Smell deeply as you open the package – often aromatic compounds will build up inside sealed foil or plastic. Break off a piece and smell the broken edge. If you don’t smell much, trying rubbing the surface of the chocolate to warm it up and help release the aromas. Breathe deeply through your nose, close your eyes to limit distracting visual input, and see what it reminds you of. Keep your mind open. You might smell things you expect, like brownies, a toasted aroma, or caramel. You might smell jasmine, cherries, cinnamon, orange peel, dried figs, or red wine. You might also smell something completely unexpected, like leather, cedar, celery, olive oil, or pepper.
Pay attention to unpleasant odors like smoke, burnt nuts, smoked meat, mold, chemical odors, or overripe fruit. These may indicate defects in the beans or poor processing. See What Determines Chocolate Flavor for more information on why these aromas can occur.
Take a bite about the size of a nickel. Let it warm up for a moment in your mouth, then chew it once or twice. Let it melt more and move it around your mouth with your tongue. There are a couple techniques you can try to taste the most flavor possible from the chocolate. You may feel silly trying them at first, but they work.
Once the chocolate is warmed, use the tip of your tongue to rub it against the top of your mouth, and kind of ‘chew’ the chocolate with your tongue. Open your mouth slightly as you do so to pull in a little air. This is important because air carries flavor molecules up to your nose, which is responsible for most of what we call flavor. Our mouth senses sweetness, bitterness, saltiness, sourness, protein-rich flavors, and possibly fat as well, but nothing more nuanced than that. The rest of the complexity comes from retronasal olfaction, which just means smelling from the back of your nose. Air, along with tiny volatile flavor molecules, can enter our noses from the front, through our nostrils, or the back, through our mouths and up. Our brain knows the difference, and when it senses molecules coming from our mouth, it registers them as flavors rather than smells. So, get plenty of air moving around your mouth as you are tasting. Try taking a breath in through your mouth and breathing out through your nose to help accentuate it.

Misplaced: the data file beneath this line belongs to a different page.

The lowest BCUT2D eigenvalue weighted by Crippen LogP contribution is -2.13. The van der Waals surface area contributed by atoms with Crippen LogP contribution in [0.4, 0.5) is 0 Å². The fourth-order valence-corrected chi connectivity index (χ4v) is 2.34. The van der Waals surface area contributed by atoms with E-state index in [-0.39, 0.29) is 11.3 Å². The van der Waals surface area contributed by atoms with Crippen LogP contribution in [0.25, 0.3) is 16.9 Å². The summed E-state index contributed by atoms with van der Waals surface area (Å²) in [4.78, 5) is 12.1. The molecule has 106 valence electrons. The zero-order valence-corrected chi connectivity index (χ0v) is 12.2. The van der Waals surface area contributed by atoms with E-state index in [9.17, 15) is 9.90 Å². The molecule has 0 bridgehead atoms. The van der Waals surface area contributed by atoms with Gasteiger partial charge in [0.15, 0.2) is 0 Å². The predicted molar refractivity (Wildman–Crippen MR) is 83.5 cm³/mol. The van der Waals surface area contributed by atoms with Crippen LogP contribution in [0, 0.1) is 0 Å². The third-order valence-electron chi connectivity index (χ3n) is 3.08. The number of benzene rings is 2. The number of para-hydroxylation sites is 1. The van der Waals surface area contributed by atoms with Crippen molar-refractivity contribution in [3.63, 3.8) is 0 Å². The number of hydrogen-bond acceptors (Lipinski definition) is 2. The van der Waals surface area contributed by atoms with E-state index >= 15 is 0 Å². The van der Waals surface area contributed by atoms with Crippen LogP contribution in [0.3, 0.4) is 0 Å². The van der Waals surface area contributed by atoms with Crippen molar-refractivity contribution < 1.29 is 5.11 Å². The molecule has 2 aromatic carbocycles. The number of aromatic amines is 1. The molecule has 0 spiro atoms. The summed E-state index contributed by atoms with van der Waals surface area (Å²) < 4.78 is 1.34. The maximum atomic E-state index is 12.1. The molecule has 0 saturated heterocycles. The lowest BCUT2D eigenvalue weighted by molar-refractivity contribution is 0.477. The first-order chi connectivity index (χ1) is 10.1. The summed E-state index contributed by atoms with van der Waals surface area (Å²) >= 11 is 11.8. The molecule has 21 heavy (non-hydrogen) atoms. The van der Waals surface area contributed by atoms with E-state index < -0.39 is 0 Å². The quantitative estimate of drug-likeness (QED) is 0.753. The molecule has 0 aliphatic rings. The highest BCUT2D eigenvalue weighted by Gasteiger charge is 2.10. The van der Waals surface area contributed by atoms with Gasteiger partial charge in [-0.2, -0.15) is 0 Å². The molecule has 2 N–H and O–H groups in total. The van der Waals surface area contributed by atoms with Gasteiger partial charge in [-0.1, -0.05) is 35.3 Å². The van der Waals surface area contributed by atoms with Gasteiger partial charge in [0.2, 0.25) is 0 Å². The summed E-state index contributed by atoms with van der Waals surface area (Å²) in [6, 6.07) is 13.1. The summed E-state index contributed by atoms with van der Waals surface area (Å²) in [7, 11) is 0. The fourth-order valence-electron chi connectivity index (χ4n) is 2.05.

Close your eyes to avoid visual distractions and let your mind wander through the flavors. Do your best to remove any preconceived notions of what it is supposed to taste like. Disregard the fanciness of the packaging, whatever the maker says you might taste, whatever I said you might taste, and whatever you think chocolate should or can’t taste like. Write it down, if you want. It’s fun to compare your notes from the same chocolates tasted a few days apart. Often I forget exactly what I wrote and have been surprised to see how consistent my notes are from day to day. If you want a guide to possible flavors, see my Chocolate Aroma and Flavor List.
There you go! The more you taste the easier it will be to identify and describe what you are tasting. The benefit of that is you will know exactly what you like most and will get more enjoyment from every bar you try.